holding dangers of slingshot are generally knownSummary of this case from Maneely v. General Motors Corporation
Docket No. 14160.
October 20, 1976.
Appeal from Superior Court of San Diego County, No. 340960, William A. Yale, Judge.
Roden White and Steven V. Schnier for Plaintiff and Appellant.
Higgs, Fletcher Mack, Stephen K. Brunk, Strop Urquhart and John M. Urquhart for Defendants and Respondents.
Diane Bojorquez, a minor, appeals through Rachel Bojorquez, her guardian ad litem, the summary judgment dismissing her complaint against Southland Corporation (dba 7-11 Food Stores), William and Hollis Wade (dba 7-11 Stores), and House of Toys, Inc.
Four children went to a 7-11 Market and one of them bought a slingshot distributed by House of Toys. Charles Sellers, a 10-year-old member of the group, used this slingshot to fire a projectile which hit Diane in the eye. In suing the retailer and the wholesaler Diane contends: 1) they were negligent in selling slingshots to children who because of their youth are incapable of using them without creating an unreasonable risk of physical harm to others, 2) they are strictly liable because they distributed and sold defective merchandise which contained no warning about the danger of slingshots thus making them unreasonably dangerous to users, consumers and third parties and 3) House of Toys aided and abetted the assault by selling slingshots to Southland knowing Southland would resell them to inexperienced and incompetent youths. Diane claims the trial court erred in dismissing the first two counts; she does not contest dismissal of the third. (1a) On appeal we ask whether Diane has in either instance stated a cause of action. (2) For a complaint in negligence to succeed there must be a duty requiring a certain standard of conduct, a failure to conform to that standard, a close causal connection between the conduct and the resulting injury and actual damages (Prosser, Law of Torts (4th ed.) at p. 143; Connelly v. State of California, 3 Cal.App.3d 744, 755 [ 84 Cal.Rptr. 257]). (1b) Does a wholesaler or a retailer have a duty to make sure his products are sold only to those persons or classes of persons who will not use them to harm others? In support of her contention that he does, Diane points to the Restatement Second of Torts, section 390 which states: "One who supplies directly or through a third person a chattel for the use of another whom the supplier knows or has reason to know to be likely because of his youth, inexperience, or otherwise, to use it in a manner involving unreasonable risk of physical harm to himself and others whom the supplier should expect to share in or be endangered by its use, is subject to liability for physical harm resulting to them."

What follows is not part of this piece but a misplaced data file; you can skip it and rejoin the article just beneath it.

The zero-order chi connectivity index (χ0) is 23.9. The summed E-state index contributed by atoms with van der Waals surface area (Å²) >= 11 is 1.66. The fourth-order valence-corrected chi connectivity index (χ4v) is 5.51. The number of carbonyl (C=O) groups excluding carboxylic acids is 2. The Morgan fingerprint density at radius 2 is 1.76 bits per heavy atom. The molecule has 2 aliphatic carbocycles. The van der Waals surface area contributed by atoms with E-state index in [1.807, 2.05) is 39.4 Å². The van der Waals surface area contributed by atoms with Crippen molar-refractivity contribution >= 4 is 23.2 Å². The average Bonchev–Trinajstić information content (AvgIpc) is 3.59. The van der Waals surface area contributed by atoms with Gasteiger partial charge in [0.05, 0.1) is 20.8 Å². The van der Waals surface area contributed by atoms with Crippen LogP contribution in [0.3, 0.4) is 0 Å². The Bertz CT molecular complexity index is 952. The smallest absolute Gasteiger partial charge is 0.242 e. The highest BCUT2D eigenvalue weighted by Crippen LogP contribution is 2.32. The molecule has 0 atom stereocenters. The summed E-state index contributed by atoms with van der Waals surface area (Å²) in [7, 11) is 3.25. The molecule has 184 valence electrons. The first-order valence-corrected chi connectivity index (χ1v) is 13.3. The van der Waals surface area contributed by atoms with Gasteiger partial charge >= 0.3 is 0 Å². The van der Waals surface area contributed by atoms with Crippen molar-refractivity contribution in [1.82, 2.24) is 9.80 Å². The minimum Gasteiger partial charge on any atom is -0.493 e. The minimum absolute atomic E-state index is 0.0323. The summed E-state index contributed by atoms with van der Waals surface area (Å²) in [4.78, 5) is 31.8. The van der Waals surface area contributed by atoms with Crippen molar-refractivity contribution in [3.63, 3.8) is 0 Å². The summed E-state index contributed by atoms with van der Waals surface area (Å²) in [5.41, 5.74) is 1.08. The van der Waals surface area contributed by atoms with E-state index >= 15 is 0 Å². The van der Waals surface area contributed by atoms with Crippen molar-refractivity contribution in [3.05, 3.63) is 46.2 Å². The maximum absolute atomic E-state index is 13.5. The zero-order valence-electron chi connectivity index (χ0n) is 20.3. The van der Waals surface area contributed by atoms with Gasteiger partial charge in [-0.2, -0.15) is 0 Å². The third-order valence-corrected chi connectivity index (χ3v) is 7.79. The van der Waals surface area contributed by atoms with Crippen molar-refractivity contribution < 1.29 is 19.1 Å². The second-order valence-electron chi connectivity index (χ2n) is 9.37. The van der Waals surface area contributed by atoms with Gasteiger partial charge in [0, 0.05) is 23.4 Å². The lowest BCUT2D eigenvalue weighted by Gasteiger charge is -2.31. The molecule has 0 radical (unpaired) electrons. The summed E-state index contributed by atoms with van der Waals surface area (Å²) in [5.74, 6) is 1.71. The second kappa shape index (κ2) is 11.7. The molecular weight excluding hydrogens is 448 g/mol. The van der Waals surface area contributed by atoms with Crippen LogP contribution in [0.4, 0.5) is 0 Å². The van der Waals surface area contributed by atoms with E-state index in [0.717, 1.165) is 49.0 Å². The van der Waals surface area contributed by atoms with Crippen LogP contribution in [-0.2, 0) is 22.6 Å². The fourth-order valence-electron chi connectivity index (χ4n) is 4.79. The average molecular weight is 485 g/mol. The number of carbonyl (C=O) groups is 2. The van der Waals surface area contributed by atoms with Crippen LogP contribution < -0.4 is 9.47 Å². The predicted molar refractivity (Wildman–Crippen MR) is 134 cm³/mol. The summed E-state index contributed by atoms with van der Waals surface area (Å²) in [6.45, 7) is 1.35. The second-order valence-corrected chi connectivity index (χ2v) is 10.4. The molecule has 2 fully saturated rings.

Slingshots have been used as toys and weapons since Old Testament times. A 10-cent slingshot is a toy although its use, like the use of other toys, such as baseball bats and bows and arrows, may cause injury to others. The cases we have found under section 390 and the illustrations provided in the Restatement all involve the sale or entrustment of a chattel to a particular individual who allegedly was known to the seller to be too young, inexperienced or incompetent to use the item properly.
Here Diane wants us to hold the retailer and distributor negligent for selling toy slingshots to the class of persons for whom they were intended — the young; in effect, she asks us to ban the sale of toy slingshots by judicial fiat. Such a limitation is within the purview of the Legislature, not the judiciary.
(3a) Is the slingshot defective because it did not have a warning it was dangerous? (4) Strict liability is imposed where there are patent or latent defects which make a product unreasonably dangerous to users or consumers (Rest.2d Torts, § 402A). (5) In some instances, the manufacturer of an unreasonably dangerous product may insulate himself from strict liability by adding a warning or giving directions on the container which keep the product from being deemed unreasonably dangerous. But the seller does not need to add a warning when "the danger, or potentiality of danger is generally known and recognized." For example, it is unnecessary to warn persons of the dangerous nature of alcohol (Rest.2d Torts, § 402A, com. j; Barth v. B.F. Goodrich Tire Co., 265 Cal.App.2d 228, 245 [ 71 Cal.Rptr. 306]). (3b) Is the potential danger of a slingshot generally known? Ever since David slew Goliath young and old alike have known that slingshots can be dangerous and deadly. (See Morris v. Toy Box, 204 Cal.App.2d 468, 472 [ 22 Cal.Rptr. 572] [bow and arrow].) There is no need to include a warning; the product is not defective because it lacked a warning; there is no cause of action in strict liability.
Ault, J., and Cologne, J., concurred.